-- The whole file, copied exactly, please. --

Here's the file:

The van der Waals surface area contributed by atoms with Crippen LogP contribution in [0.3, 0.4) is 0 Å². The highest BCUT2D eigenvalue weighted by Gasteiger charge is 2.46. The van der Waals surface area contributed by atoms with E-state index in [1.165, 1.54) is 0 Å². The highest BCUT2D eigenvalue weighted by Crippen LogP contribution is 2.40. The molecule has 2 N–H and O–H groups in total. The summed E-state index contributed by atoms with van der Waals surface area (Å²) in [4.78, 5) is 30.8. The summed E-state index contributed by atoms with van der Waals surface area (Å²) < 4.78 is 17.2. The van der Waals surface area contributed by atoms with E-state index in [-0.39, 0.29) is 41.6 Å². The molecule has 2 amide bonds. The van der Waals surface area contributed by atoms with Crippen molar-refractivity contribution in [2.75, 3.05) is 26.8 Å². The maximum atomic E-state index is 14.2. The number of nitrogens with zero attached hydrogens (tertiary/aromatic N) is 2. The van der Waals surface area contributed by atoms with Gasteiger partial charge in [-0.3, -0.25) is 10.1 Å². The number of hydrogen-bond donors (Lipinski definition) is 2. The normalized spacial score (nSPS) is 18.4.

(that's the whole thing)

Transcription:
The van der Waals surface area contributed by atoms with Crippen LogP contribution in [0.3, 0.4) is 0 Å². The highest BCUT2D eigenvalue weighted by Gasteiger charge is 2.46. The van der Waals surface area contributed by atoms with E-state index in [1.165, 1.54) is 0 Å². The highest BCUT2D eigenvalue weighted by Crippen LogP contribution is 2.40. The molecule has 2 N–H and O–H groups in total. The summed E-state index contributed by atoms with van der Waals surface area (Å²) in [4.78, 5) is 30.8. The summed E-state index contributed by atoms with van der Waals surface area (Å²) < 4.78 is 17.2. The van der Waals surface area contributed by atoms with E-state index in [-0.39, 0.29) is 41.6 Å². The molecule has 2 amide bonds. The van der Waals surface area contributed by atoms with Crippen molar-refractivity contribution in [2.75, 3.05) is 26.8 Å². The maximum atomic E-state index is 14.2. The number of nitrogens with zero attached hydrogens (tertiary/aromatic N) is 2. The van der Waals surface area contributed by atoms with Gasteiger partial charge in [-0.3, -0.25) is 10.1 Å². The number of hydrogen-bond donors (Lipinski definition) is 2. The normalized spacial score (nSPS) is 18.4.